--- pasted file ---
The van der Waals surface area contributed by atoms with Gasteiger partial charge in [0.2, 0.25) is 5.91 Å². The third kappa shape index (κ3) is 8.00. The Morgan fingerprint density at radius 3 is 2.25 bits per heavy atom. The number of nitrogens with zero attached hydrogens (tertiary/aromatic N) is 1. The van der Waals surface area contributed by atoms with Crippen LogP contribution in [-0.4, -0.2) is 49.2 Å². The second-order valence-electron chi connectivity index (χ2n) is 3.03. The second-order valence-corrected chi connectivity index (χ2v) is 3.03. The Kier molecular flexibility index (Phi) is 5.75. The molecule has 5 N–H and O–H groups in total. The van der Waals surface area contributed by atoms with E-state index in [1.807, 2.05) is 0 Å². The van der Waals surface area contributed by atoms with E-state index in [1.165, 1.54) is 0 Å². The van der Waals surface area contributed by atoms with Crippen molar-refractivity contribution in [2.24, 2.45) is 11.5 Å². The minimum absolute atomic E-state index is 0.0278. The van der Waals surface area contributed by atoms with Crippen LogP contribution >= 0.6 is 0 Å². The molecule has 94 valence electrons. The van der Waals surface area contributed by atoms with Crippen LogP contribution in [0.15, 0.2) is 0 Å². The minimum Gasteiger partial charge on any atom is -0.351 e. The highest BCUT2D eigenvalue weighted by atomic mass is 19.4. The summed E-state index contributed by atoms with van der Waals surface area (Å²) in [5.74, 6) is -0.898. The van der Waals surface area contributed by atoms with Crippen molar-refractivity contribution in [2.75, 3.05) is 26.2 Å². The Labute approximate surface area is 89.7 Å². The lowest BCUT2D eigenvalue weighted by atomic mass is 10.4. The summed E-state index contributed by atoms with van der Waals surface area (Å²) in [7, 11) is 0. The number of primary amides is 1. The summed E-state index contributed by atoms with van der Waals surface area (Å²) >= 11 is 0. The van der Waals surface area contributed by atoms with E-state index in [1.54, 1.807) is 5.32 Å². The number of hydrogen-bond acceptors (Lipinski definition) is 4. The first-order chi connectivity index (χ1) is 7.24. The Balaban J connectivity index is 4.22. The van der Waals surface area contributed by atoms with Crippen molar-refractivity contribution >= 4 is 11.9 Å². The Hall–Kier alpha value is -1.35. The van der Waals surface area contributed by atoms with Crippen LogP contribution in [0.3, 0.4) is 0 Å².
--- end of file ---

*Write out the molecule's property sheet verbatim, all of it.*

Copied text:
The van der Waals surface area contributed by atoms with Gasteiger partial charge in [0.2, 0.25) is 5.91 Å². The third kappa shape index (κ3) is 8.00. The Morgan fingerprint density at radius 3 is 2.25 bits per heavy atom. The number of nitrogens with zero attached hydrogens (tertiary/aromatic N) is 1. The van der Waals surface area contributed by atoms with Crippen LogP contribution in [-0.4, -0.2) is 49.2 Å². The second-order valence-electron chi connectivity index (χ2n) is 3.03. The second-order valence-corrected chi connectivity index (χ2v) is 3.03. The Kier molecular flexibility index (Phi) is 5.75. The molecule has 5 N–H and O–H groups in total. The van der Waals surface area contributed by atoms with E-state index in [1.807, 2.05) is 0 Å². The van der Waals surface area contributed by atoms with E-state index in [1.165, 1.54) is 0 Å². The van der Waals surface area contributed by atoms with Crippen molar-refractivity contribution in [2.24, 2.45) is 11.5 Å². The minimum absolute atomic E-state index is 0.0278. The van der Waals surface area contributed by atoms with Crippen LogP contribution >= 0.6 is 0 Å². The molecule has 94 valence electrons. The van der Waals surface area contributed by atoms with Crippen LogP contribution in [0.15, 0.2) is 0 Å². The minimum Gasteiger partial charge on any atom is -0.351 e. The highest BCUT2D eigenvalue weighted by atomic mass is 19.4. The summed E-state index contributed by atoms with van der Waals surface area (Å²) in [5.74, 6) is -0.898. The van der Waals surface area contributed by atoms with Crippen molar-refractivity contribution in [2.75, 3.05) is 26.2 Å². The Labute approximate surface area is 89.7 Å². The lowest BCUT2D eigenvalue weighted by atomic mass is 10.4. The summed E-state index contributed by atoms with van der Waals surface area (Å²) in [7, 11) is 0. The number of primary amides is 1. The summed E-state index contributed by atoms with van der Waals surface area (Å²) >= 11 is 0. The van der Waals surface area contributed by atoms with E-state index in [1.54, 1.807) is 5.32 Å². The number of hydrogen-bond acceptors (Lipinski definition) is 4. The first-order chi connectivity index (χ1) is 7.24. The Balaban J connectivity index is 4.22. The van der Waals surface area contributed by atoms with Crippen molar-refractivity contribution >= 4 is 11.9 Å². The Hall–Kier alpha value is -1.35. The van der Waals surface area contributed by atoms with Crippen LogP contribution in [0.3, 0.4) is 0 Å².